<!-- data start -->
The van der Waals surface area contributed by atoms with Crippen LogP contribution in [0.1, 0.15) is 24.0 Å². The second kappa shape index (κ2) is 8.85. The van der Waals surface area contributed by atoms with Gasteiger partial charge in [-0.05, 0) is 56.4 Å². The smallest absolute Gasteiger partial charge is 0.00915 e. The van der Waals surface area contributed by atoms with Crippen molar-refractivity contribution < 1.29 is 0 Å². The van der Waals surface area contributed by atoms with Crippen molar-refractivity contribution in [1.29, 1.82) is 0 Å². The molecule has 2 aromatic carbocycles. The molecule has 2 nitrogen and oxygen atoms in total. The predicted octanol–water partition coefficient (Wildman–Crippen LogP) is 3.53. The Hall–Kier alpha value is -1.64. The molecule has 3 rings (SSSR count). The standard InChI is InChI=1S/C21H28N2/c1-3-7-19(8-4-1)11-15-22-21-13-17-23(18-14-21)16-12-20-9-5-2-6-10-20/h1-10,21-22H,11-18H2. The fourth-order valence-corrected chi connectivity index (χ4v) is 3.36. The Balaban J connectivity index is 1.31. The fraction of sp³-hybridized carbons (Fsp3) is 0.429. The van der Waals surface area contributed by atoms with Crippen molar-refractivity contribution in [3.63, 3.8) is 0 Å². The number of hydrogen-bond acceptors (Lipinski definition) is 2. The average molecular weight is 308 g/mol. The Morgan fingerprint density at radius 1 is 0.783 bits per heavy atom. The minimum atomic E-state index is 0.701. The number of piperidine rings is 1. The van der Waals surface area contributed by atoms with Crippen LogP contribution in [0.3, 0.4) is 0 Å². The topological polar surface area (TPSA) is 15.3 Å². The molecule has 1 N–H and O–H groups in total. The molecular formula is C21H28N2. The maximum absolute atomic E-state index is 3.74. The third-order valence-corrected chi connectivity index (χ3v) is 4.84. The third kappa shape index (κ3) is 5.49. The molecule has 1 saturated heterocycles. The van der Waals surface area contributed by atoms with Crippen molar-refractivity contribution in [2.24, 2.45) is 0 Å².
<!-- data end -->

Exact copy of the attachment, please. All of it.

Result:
The van der Waals surface area contributed by atoms with Crippen LogP contribution in [0.1, 0.15) is 24.0 Å². The second kappa shape index (κ2) is 8.85. The van der Waals surface area contributed by atoms with Gasteiger partial charge in [-0.05, 0) is 56.4 Å². The smallest absolute Gasteiger partial charge is 0.00915 e. The van der Waals surface area contributed by atoms with Crippen molar-refractivity contribution < 1.29 is 0 Å². The van der Waals surface area contributed by atoms with Crippen molar-refractivity contribution in [1.29, 1.82) is 0 Å². The molecule has 2 aromatic carbocycles. The molecule has 2 nitrogen and oxygen atoms in total. The predicted octanol–water partition coefficient (Wildman–Crippen LogP) is 3.53. The Hall–Kier alpha value is -1.64. The molecule has 3 rings (SSSR count). The standard InChI is InChI=1S/C21H28N2/c1-3-7-19(8-4-1)11-15-22-21-13-17-23(18-14-21)16-12-20-9-5-2-6-10-20/h1-10,21-22H,11-18H2. The fourth-order valence-corrected chi connectivity index (χ4v) is 3.36. The Balaban J connectivity index is 1.31. The fraction of sp³-hybridized carbons (Fsp3) is 0.429. The van der Waals surface area contributed by atoms with Crippen molar-refractivity contribution in [3.63, 3.8) is 0 Å². The number of hydrogen-bond acceptors (Lipinski definition) is 2. The average molecular weight is 308 g/mol. The Morgan fingerprint density at radius 1 is 0.783 bits per heavy atom. The minimum atomic E-state index is 0.701. The number of piperidine rings is 1. The van der Waals surface area contributed by atoms with Crippen LogP contribution in [0.3, 0.4) is 0 Å². The topological polar surface area (TPSA) is 15.3 Å². The molecule has 1 N–H and O–H groups in total. The molecular formula is C21H28N2. The maximum absolute atomic E-state index is 3.74. The third-order valence-corrected chi connectivity index (χ3v) is 4.84. The third kappa shape index (κ3) is 5.49. The molecule has 1 saturated heterocycles. The van der Waals surface area contributed by atoms with Crippen molar-refractivity contribution in [2.24, 2.45) is 0 Å².